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Fortune 500 Company Lost Time AccidentsPerhaps no one embodied the spirit of management commitment than Howard Miller. Howard was the plant manager of a manufacturing facility that employed 1,000 workers in the late 1970’s. In both 1978 and again in 1979, this plant incurred roughly $1 million in workers compensation losses. This amounted to about $1,000 per employee per year. The plant was suffering an average of one lost time accident per week.

I was a new employee in the manufacturing engineering department in mid-1979. In October, Howard asked me for some help. He said he had been “pulling his hair out” working with the plant safety committee trying to figure out what was causing all the accidents. He asked if I would review the accident reports from the last two years for trends and make some recommendations for improving the safety program. He told me to “think outside the squares.” I did as I was asked and submitted a report to Howard. I then returned to my engineering projects.

Howard came back to see me a couple of days later. He said he liked my ideas and asked if I would take over as plant safety manager, develop a new program based on my ideas, and implement the program. I accepted the challenge despite the fact that I did not have a background in safety. I did have an engineering degree and I had just completed an M.B.A. program where I learned some things about human behavior. The program I developed was the foundation of the Total Safety Management behavior-based safety program detailed in this manual. We implemented the program in January 1980. These were the results:

  1. The plant suffered only 2 lost time accidents in 1980. Both were in February.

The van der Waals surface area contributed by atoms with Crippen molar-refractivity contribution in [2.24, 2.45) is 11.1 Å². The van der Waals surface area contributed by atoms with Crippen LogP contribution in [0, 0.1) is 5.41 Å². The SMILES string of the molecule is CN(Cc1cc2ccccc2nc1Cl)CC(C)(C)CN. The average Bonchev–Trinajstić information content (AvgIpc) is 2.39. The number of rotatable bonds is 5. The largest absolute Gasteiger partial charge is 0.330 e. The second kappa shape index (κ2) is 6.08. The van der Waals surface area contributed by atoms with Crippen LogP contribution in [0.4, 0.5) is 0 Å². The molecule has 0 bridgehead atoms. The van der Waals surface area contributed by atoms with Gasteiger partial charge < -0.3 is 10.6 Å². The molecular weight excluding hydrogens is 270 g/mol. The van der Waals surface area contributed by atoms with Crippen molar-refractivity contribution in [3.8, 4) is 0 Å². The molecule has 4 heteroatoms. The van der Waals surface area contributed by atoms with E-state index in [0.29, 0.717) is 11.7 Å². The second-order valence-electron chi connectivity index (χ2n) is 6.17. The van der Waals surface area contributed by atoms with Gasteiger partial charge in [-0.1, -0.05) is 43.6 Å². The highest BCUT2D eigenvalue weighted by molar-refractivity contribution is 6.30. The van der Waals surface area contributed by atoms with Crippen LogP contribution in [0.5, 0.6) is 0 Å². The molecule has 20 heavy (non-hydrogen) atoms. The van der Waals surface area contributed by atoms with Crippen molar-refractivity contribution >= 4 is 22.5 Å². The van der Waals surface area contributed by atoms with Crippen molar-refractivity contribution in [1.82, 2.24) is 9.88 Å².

2. The plant went on to work more than 2 million manhours without a lost time accident.
  3. Losses for 1980 were only $100,000, representing a 90% reduction in the first year. They have remained at that level.
  4. The CEO of this Fortune 500 Company required the other 20 locations to implement the same program.
  5. The corporate experience modification factor declined from 1.0 to 0.5 in three years and has remained there for many years. As a result, this company enjoyed workers compensation premiums that were one-half that of its competition.
  6. The plant eventually hired an outstanding replacement and I moved on to other manufacturing responsibilities, which continued to include safety. The new plant safety manager had a master’s degree in safety management from a well-known university. After reviewing our new program and its results, he commented: “This program is great. The safety schools are not even teaching some of this stuff.” I replied: “I would not know. I have never been to a formal safety school!” My replacement continued to refine and enhance our program and eventually became the corporate safety manager responsible for 20 manufacturing facilities.

Howard played an important role in this achievement:

  1. He strongly supported the safety manager and his program.
  2. He provided the necessary funds for the program, although the cost to implement was quite minimal.
  3. He actively participated in monthly safety committee meetings.
  4. He attended employee safety meetings conducted by the supervisors. He required other office staff members to do the same. Every departmental safety meeting for non-exempt employees had at least one exempt employee in attendance as an observer.
  5. He attended monthly train-the-trainer sessions conducted by the safety manager for the supervisors. He always offered words of support and encouragement.
  6. He was very visible in the plant and always set a good example by wearing his PPE and observing all safety rules and requiring the rest of the office staff to do the same.
  7. He held supervisors feet to the fire.
    • The new program called for supervisors to present their accident investigation to the plant manager before the end of the shift if the accident resulted in any lost time.
    • Employees returning for light duty were sent back to the department in which they were injured for assignment.
    • We maintained a “score board” in the human resources department that listed all the supervisors and the recordable and lost time accidents that occurred in their departments. This created some healthy competition among the supervisors.

This all seems so simple but it was very effective. Howard played his role perfectly. The results speak for themselves. Thanks, Howard!

David J. Fromm, President
American Safety Management, Inc.

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